Since the shelters closed, the city of Springfield, the county and Interfaith have mainly relied on non-congregant forms of emergency shelter such as hotel and motel rooms. However, Interfaith and city officials said that those alternatives are not sustainable.
That is especially the case as homelessness continues to surpass pre-pandemic levels. A waiting list for emergency shelter was created last year for the first time in more than a decade, and the average stay for someone utilizing those services increased during the pandemic.
Currently more than 300 individuals are being assisted through Interfaith in non-congregant shelters, and there is still a waiting list, said Stephen Thompson, the Community Development Deputy Director for the city of Springfield.
Thompson said they hope to get the two congregant shelters back online as soon as possible. When they open, both shelters will have a capacity of a combined 50 people, he said.
“(Interfaith) and (the Clark County Combined Health District) will work together to determine the best, and most COVID respecting number of individuals who can be sheltered at Norms and Hartley once renovations are complete.” Thompson said.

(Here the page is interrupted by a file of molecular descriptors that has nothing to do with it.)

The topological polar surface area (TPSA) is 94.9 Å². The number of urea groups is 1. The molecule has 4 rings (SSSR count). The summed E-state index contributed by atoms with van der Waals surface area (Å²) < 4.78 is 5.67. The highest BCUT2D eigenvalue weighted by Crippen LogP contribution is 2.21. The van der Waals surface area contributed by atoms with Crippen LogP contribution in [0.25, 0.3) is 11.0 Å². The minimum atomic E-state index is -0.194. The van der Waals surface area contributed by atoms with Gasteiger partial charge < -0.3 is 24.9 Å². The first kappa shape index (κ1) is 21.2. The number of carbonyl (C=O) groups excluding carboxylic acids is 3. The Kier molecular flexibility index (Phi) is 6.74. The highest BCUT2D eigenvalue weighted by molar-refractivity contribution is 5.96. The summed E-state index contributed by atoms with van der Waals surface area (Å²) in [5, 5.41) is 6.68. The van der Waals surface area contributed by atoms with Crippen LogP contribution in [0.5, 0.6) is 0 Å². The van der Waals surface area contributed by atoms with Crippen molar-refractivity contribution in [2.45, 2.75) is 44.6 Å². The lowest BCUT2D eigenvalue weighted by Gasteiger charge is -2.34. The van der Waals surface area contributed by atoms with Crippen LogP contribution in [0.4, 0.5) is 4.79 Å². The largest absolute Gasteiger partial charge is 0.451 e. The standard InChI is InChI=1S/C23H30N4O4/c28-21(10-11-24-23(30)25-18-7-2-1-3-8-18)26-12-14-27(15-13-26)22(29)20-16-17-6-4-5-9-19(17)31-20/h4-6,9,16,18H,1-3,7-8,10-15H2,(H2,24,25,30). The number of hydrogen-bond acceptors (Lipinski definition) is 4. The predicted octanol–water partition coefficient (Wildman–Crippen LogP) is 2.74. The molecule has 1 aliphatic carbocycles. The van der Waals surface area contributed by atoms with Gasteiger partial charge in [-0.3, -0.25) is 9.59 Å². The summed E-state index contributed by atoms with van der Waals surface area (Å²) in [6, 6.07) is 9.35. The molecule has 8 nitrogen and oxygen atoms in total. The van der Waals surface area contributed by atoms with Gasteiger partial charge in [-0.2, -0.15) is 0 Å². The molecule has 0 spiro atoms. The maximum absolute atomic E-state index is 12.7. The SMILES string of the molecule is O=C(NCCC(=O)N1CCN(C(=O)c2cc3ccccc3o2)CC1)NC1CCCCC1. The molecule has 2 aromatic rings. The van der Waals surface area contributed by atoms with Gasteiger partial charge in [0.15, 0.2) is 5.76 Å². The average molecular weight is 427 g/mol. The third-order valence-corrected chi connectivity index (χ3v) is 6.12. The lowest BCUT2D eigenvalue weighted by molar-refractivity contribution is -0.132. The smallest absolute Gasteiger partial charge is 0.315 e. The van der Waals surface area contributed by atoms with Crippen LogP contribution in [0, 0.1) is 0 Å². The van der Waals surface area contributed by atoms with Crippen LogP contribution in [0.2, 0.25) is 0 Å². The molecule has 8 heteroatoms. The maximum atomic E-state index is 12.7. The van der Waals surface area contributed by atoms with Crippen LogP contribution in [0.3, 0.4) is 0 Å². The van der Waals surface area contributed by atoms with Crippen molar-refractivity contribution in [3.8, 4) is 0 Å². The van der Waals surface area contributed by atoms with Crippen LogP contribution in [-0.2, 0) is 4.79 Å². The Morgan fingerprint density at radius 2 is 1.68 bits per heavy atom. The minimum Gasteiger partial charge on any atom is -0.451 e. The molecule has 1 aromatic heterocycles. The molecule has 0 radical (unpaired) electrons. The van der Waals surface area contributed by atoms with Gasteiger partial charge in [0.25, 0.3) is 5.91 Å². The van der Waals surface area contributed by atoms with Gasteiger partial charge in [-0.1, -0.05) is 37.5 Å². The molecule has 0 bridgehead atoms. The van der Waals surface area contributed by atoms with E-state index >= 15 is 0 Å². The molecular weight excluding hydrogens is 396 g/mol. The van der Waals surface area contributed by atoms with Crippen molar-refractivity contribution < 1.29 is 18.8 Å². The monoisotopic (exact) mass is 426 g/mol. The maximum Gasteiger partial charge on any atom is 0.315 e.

Springfield city commissioners approved an ordinance last month that would allow the city manger to enter into an agreement with Interfaith to provide money for necessary renovations for an amount not to exceed $185,000.
The city is also currently working through various federal processes to determine if they can move forward with awarding a $2 million grant for a non-congregate facility in the city.
The goal is to team up with a nonprofit that would be in charge of those renovations as the city looks at way to create more emergency shelter as well as permanent housing solutions.
“We continue to explore all options to assist our community in the displaced housing crisis,” Thompson said.